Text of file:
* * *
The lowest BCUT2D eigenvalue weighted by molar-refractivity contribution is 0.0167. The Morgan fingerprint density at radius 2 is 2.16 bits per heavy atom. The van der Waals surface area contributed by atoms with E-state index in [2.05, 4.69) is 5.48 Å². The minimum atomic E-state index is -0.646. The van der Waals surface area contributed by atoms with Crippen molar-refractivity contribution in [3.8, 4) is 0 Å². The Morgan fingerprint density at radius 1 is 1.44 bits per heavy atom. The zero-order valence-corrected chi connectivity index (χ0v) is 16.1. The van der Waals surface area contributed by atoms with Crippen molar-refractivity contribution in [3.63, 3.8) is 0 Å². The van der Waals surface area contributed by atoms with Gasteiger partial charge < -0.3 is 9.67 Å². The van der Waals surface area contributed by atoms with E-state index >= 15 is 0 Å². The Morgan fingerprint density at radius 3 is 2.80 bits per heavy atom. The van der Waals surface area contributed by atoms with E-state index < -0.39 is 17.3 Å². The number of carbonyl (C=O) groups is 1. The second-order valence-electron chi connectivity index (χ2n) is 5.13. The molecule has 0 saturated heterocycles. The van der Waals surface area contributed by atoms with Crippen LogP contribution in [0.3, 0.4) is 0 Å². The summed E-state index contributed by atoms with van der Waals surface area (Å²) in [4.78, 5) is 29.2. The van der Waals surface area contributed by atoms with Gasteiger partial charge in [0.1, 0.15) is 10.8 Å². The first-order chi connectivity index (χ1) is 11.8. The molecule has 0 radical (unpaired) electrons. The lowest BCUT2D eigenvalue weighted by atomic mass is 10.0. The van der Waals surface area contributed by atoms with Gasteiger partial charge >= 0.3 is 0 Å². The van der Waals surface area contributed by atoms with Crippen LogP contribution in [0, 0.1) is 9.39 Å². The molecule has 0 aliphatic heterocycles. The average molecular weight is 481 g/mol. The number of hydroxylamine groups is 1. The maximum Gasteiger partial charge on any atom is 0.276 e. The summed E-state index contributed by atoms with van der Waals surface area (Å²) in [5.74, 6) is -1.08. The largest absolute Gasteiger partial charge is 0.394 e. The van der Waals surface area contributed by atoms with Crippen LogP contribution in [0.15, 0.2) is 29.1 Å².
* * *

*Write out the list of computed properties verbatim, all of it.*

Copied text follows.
The lowest BCUT2D eigenvalue weighted by molar-refractivity contribution is 0.0167. The Morgan fingerprint density at radius 2 is 2.16 bits per heavy atom. The van der Waals surface area contributed by atoms with E-state index in [2.05, 4.69) is 5.48 Å². The minimum atomic E-state index is -0.646. The van der Waals surface area contributed by atoms with Crippen molar-refractivity contribution in [3.8, 4) is 0 Å². The Morgan fingerprint density at radius 1 is 1.44 bits per heavy atom. The zero-order valence-corrected chi connectivity index (χ0v) is 16.1. The van der Waals surface area contributed by atoms with Crippen molar-refractivity contribution in [3.63, 3.8) is 0 Å². The van der Waals surface area contributed by atoms with Gasteiger partial charge < -0.3 is 9.67 Å². The van der Waals surface area contributed by atoms with E-state index >= 15 is 0 Å². The Morgan fingerprint density at radius 3 is 2.80 bits per heavy atom. The van der Waals surface area contributed by atoms with E-state index < -0.39 is 17.3 Å². The number of carbonyl (C=O) groups is 1. The second-order valence-electron chi connectivity index (χ2n) is 5.13. The molecule has 0 saturated heterocycles. The van der Waals surface area contributed by atoms with Crippen LogP contribution in [0.3, 0.4) is 0 Å². The summed E-state index contributed by atoms with van der Waals surface area (Å²) in [4.78, 5) is 29.2. The van der Waals surface area contributed by atoms with Gasteiger partial charge in [0.1, 0.15) is 10.8 Å². The first-order chi connectivity index (χ1) is 11.8. The molecule has 0 radical (unpaired) electrons. The lowest BCUT2D eigenvalue weighted by atomic mass is 10.0. The van der Waals surface area contributed by atoms with Gasteiger partial charge >= 0.3 is 0 Å². The van der Waals surface area contributed by atoms with Crippen LogP contribution in [0, 0.1) is 9.39 Å². The molecule has 0 aliphatic heterocycles. The average molecular weight is 481 g/mol. The number of hydroxylamine groups is 1. The maximum Gasteiger partial charge on any atom is 0.276 e. The summed E-state index contributed by atoms with van der Waals surface area (Å²) in [5.74, 6) is -1.08. The largest absolute Gasteiger partial charge is 0.394 e. The van der Waals surface area contributed by atoms with Crippen LogP contribution in [0.15, 0.2) is 29.1 Å².